Dylan’s memoirs are a lot like his song lyrics: plain-spoken but literate, free but structured, devout but jaded. Through this veil of opposites, one thing Dylan makes clear is that the constant arrow of his life — from his earliest childhood awakenings, to an unwanted coronation as The Voice of His Generation, from his calculated efforts to shed that crown, right up to his recent albums and perpetual touring — is music. Music was and still is his path.
|Chronicles by Bob Dylan|
©2004 Simon and Schuster, publishers
Here’s Dylan on Hank Williams, “When I hear Hank sing, all movement ceases. The slightest whisper seems sacrilege.” His first reaction to Woody Guthrie’s songs, “It made me want to gasp. It was like the land parted. It was like the record player itself had just picked me up off the floor and flung me across the room.” Accounts like these are pretty typical.
A reader who picks up this book up expecting a confessional tell-all, or glittering reminiscences of golden career moments, should put it back down and look for something a lot different. (Keith Richards’ Life, also a fantastic read, might be better for you.) Dylan never mentions his most famous songs, albums, or performances. There’s nothing in Chronicles about “The Time’s They Are A-Changin,” “Like A Rolling Stone,” Blonde on Blonde, or Highway 61 Revisited. There is no talk of Newport or Royal Albert Hall. While we might identify Dylan with these monuments, and historians may partially ascribe the transformations of the post-war society to Bob Dylan’s music and messages, in Chronicles, Dylan barely even alludes to them. The only album (of his own) that he discusses in much detail is 1989’s Oh Mercy, produced in New Orleans by Danial Lanois. And I think the main reason he talks about this one so much is that it marked the end of his past and a musical rebirth of sorts. So I do think it’s useful to know ahead of time that Chronicles is mighty thin on revelry, and it’s completely devoid of nostalgia and gossip. This is more of a true literary work. But it’s a really good one and it happens to let us glimpse into to mind of one of the twentieth century’s great artists.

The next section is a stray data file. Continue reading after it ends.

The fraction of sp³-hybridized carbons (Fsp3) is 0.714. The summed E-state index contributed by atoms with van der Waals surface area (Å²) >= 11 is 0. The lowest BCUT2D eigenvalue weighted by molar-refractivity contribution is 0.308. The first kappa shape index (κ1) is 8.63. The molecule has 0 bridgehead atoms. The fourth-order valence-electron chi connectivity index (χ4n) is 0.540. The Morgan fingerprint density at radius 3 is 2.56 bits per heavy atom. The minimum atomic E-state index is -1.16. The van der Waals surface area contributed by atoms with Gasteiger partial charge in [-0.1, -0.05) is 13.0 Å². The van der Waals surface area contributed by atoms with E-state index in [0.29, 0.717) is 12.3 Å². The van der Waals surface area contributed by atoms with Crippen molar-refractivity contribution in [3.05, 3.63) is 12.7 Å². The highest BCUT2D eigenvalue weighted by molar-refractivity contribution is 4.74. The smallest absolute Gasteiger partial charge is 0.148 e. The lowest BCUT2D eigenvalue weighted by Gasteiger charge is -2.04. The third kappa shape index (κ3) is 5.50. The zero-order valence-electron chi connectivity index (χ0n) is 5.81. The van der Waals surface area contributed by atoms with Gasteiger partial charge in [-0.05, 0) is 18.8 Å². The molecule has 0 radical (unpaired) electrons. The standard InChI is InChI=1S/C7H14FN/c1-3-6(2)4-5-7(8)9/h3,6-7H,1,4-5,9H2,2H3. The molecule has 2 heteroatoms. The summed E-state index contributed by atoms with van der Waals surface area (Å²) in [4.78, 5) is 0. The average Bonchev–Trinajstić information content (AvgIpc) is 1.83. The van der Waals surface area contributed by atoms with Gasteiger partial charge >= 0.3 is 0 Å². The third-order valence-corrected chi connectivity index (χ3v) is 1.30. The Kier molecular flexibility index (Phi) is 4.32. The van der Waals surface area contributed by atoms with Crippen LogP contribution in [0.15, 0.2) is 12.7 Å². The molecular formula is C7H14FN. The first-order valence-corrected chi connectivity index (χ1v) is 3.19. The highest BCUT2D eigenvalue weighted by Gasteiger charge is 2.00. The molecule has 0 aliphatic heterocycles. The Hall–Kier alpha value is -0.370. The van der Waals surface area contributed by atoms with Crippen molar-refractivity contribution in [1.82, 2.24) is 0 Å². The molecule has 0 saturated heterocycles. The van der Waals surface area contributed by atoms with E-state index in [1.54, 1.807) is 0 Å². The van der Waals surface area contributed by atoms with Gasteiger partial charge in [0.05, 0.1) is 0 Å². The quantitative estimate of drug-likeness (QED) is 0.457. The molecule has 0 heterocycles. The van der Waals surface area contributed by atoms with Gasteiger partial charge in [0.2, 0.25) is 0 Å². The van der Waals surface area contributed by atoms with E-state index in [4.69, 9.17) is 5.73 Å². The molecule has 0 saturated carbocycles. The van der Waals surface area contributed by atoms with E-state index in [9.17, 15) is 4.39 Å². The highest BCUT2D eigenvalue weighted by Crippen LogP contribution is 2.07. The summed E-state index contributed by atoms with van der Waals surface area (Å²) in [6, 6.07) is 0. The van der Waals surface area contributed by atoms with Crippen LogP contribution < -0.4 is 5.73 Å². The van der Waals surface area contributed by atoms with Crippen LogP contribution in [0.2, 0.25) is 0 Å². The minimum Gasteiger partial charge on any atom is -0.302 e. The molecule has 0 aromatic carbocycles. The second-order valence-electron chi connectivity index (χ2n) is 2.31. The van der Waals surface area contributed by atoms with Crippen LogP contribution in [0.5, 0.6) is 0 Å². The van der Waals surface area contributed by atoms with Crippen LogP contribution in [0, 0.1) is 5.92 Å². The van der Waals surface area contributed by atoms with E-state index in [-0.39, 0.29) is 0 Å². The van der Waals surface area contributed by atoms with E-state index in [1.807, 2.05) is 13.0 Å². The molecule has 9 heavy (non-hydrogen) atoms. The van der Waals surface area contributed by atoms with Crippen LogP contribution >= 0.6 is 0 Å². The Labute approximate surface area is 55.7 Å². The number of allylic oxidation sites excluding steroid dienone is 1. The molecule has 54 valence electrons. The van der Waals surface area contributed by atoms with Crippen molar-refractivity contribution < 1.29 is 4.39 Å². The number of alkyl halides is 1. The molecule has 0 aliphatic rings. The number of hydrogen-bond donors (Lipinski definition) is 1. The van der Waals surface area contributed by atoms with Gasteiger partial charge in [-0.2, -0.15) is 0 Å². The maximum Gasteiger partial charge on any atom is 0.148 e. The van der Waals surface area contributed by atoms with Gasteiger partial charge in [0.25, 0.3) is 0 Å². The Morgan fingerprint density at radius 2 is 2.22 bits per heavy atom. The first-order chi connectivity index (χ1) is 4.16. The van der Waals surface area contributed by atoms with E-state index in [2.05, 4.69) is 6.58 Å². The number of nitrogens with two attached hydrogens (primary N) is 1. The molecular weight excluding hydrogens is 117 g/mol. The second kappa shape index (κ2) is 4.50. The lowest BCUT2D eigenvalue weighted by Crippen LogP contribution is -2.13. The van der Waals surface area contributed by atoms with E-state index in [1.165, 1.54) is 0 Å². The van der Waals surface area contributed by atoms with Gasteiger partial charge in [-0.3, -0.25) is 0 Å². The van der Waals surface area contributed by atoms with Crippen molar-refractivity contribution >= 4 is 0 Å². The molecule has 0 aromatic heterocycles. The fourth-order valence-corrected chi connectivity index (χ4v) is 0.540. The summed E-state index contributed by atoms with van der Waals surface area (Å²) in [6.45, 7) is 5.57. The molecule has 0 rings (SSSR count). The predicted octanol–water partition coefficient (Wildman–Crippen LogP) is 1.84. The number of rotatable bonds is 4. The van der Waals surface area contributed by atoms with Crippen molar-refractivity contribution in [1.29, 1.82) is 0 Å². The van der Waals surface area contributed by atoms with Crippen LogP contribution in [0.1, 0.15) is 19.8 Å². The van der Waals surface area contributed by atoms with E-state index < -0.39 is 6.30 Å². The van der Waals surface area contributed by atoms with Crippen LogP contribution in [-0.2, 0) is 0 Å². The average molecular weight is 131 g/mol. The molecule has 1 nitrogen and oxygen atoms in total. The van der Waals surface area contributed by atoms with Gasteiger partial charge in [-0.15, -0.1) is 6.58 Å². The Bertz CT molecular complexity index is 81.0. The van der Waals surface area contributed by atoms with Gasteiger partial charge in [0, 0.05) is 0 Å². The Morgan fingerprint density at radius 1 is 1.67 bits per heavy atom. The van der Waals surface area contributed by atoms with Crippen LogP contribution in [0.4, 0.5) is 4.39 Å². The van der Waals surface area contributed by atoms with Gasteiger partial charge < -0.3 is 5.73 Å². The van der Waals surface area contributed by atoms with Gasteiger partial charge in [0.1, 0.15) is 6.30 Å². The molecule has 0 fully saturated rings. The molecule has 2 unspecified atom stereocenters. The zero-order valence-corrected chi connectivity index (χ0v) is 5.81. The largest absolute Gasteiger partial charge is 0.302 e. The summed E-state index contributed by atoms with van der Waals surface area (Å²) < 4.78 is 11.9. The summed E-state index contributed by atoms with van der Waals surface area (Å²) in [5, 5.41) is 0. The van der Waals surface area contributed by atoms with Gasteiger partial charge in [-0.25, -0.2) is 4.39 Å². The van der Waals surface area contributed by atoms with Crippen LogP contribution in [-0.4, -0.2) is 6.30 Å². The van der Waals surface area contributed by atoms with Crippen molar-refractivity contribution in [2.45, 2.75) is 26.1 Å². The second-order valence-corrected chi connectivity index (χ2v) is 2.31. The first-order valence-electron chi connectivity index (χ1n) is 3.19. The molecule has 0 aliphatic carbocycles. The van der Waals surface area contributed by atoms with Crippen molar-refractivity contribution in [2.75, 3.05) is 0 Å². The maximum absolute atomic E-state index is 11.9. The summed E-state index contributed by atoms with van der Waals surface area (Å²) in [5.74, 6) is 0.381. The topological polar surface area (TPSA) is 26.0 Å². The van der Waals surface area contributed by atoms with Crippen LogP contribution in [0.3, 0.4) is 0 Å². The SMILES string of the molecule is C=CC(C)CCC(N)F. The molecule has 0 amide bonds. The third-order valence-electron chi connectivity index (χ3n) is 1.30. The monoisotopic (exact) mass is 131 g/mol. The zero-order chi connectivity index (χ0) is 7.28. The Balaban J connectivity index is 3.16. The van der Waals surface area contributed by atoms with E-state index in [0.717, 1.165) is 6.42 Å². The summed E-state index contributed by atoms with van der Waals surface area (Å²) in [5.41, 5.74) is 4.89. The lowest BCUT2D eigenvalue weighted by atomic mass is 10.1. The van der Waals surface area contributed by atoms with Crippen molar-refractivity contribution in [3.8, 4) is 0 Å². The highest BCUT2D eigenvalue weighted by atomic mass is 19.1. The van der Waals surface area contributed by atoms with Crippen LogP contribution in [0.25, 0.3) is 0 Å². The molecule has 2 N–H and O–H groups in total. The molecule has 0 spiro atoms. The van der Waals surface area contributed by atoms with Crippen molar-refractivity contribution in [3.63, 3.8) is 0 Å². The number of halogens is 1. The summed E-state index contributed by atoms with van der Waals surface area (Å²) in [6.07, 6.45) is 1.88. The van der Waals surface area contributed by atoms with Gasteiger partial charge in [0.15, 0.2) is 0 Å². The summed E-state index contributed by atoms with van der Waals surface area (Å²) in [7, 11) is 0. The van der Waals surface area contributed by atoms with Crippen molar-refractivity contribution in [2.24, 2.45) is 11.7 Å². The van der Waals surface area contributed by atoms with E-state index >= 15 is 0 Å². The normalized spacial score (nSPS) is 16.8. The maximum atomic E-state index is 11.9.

Review by Josh Steans